Losing Confidence: Americans and Social Institutions
Do you feel less confidence in the government? In corporations? In the press?
If so, your feelings reflect a general trend found in the most recent data from the General Social Survey, a nationally representative household survey taken every other year of American attitudes on a variety of issues. Since 1973 the survey has asked respondents how much confidence they have in a variety of American social institutions. Their 2008 survey results suggest that the public has less confidence in every major social institution (except the military) compared with 2006.
Looking at year-to-year trends might not tell us very much, but if we examine the more than 35 years of data we can see some interesting patterns and think about why Americans might have less faith in various institutions.
Our declining confidence in the news media is rather clear in the graph below. For the past fifteen years, the percentage of people having a great deal of confidence has hovered at or below just ten percent. There are likely many reasons for this, but I suspect that the blending of opinion with reporting—especially on cable news—is partly responsible. If “the news” seems to just be someone’s opinion, especially if it is constructed to influence our political views in one direction or other, we might be less likely to see the press as a reliable source of information. As I blogged about last year, journalism as an industry is in danger, and this loss of confidence is likely a big part of the reason.
By contrast, far more people reported a great deal of confidence in the press in the mid-1970s, in the years following the Watergate scandal and the subsequent resignation of President Richard Nixon. Investigative journalists Bob Woodward and Carl Bernstein broke the story of what seemed like a minor burglary of the Democratic National Committee headquarters and continued to pursue the story, revealing a major cover-up.
Not surprisingly, these revelations led to a sharp decline in those who felt a great deal of confidence in the executive branch of the federal government, from 29 percent in 1973 to 14 percent in 1974, as you can see in the graph below. Unlike confidence in the press, confidence in the executive branch of government—which mostly refers to the president—has had many peaks and valleys in the last few decades. Confidence can rise and fall rather quickly.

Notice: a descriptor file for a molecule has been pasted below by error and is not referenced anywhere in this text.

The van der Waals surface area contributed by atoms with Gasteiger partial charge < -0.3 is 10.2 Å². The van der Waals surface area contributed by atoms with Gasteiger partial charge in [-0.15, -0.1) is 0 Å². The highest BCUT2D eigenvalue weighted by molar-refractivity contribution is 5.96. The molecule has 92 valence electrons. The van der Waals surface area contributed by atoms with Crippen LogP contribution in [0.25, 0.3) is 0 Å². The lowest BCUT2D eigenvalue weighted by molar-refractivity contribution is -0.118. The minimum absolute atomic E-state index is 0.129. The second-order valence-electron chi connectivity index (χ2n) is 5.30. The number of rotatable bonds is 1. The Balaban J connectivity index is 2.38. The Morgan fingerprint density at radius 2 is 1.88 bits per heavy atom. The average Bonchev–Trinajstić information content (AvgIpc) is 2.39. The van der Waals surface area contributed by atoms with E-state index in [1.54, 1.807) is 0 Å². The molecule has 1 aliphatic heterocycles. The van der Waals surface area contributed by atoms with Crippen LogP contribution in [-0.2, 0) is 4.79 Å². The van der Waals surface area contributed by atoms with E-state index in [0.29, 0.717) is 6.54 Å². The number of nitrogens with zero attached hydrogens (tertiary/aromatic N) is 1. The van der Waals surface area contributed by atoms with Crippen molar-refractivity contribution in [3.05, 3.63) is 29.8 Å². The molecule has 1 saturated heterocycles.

Most recently, we can see that close to 28 percent felt a great deal of confidence in 2002, just following the terrorist attacks in 2001. But that number fell to 11 percent in 2008, as President George W. Bush’s approval ratings sunk and the economy fell into recession.
Not surprisingly, with news of the collapse of the financial and automotive industries, confidence in major companies fell to the lowest point in General Social Survey history: from a high of 32 percent in 1974, 1984, and 1987 to 16 percent in 2008.
This is a meaningful decline. President Calvin Coolidge famously said that “the business of America is business”. For the past several decades American confidence in business largely reflected this sentiment, that major companies would lead us towards prosperity and opportunity. Scandals in recent years, such as Enron’s massive fraud in the energy market, led to declines in confidence after the financial boom of the 1990s.
These are just a few institutions with declining American confidence, according to the General Social Survey. Medicine, science, and religion are some of the many other institutions that Americans feel less confident about. What does this loss of confidence mean in the grand scheme of things?
It’s possible that mistrust of several major institutions can impact the way we view other institutions, even if there has been no significant reason to doubt them. For instance, despite the advice of public health officials, a large proportion of the population reports that they don't want to be vaccinated for the H1N1 virus. Some just aren’t interested, but others don't trust government officials; some even view calls to get vaccinated as a government conspiracy for control or profit.
When major institutions lose their legitimacy with a large proportion of the public, people are likely to disengage from these institutions, and maybe even ignore important information they provide. What sociological theories do you think might explain why Americans seem to trust social institutions less?